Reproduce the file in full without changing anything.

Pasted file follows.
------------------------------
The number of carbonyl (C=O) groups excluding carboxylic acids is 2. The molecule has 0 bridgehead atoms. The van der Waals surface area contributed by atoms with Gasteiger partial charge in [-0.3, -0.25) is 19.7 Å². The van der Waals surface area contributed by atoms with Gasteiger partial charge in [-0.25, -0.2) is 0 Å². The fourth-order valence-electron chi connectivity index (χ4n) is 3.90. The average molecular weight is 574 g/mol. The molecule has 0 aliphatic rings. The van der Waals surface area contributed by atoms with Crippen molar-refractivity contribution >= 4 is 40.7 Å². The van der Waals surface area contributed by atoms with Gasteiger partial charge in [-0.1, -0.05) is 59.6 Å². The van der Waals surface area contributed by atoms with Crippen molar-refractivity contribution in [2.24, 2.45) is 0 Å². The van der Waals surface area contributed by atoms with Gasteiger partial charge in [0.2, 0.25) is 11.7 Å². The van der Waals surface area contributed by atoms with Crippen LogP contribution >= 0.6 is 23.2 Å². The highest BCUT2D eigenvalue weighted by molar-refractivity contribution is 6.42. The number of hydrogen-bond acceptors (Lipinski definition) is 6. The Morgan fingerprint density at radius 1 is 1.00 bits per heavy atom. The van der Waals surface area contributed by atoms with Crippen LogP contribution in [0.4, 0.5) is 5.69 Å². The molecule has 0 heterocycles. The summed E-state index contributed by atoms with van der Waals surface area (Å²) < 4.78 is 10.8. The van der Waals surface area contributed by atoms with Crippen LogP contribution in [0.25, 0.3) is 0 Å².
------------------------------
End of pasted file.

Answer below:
The number of carbonyl (C=O) groups excluding carboxylic acids is 2. The molecule has 0 bridgehead atoms. The van der Waals surface area contributed by atoms with Gasteiger partial charge in [-0.3, -0.25) is 19.7 Å². The van der Waals surface area contributed by atoms with Gasteiger partial charge in [-0.25, -0.2) is 0 Å². The fourth-order valence-electron chi connectivity index (χ4n) is 3.90. The average molecular weight is 574 g/mol. The molecule has 0 aliphatic rings. The van der Waals surface area contributed by atoms with Crippen molar-refractivity contribution >= 4 is 40.7 Å². The van der Waals surface area contributed by atoms with Gasteiger partial charge in [-0.1, -0.05) is 59.6 Å². The van der Waals surface area contributed by atoms with Crippen molar-refractivity contribution in [2.24, 2.45) is 0 Å². The van der Waals surface area contributed by atoms with Gasteiger partial charge in [0.2, 0.25) is 11.7 Å². The van der Waals surface area contributed by atoms with Crippen LogP contribution >= 0.6 is 23.2 Å². The highest BCUT2D eigenvalue weighted by molar-refractivity contribution is 6.42. The number of hydrogen-bond acceptors (Lipinski definition) is 6. The Morgan fingerprint density at radius 1 is 1.00 bits per heavy atom. The van der Waals surface area contributed by atoms with Crippen LogP contribution in [0.4, 0.5) is 5.69 Å². The molecule has 0 heterocycles. The summed E-state index contributed by atoms with van der Waals surface area (Å²) < 4.78 is 10.8. The van der Waals surface area contributed by atoms with Crippen LogP contribution in [0.25, 0.3) is 0 Å².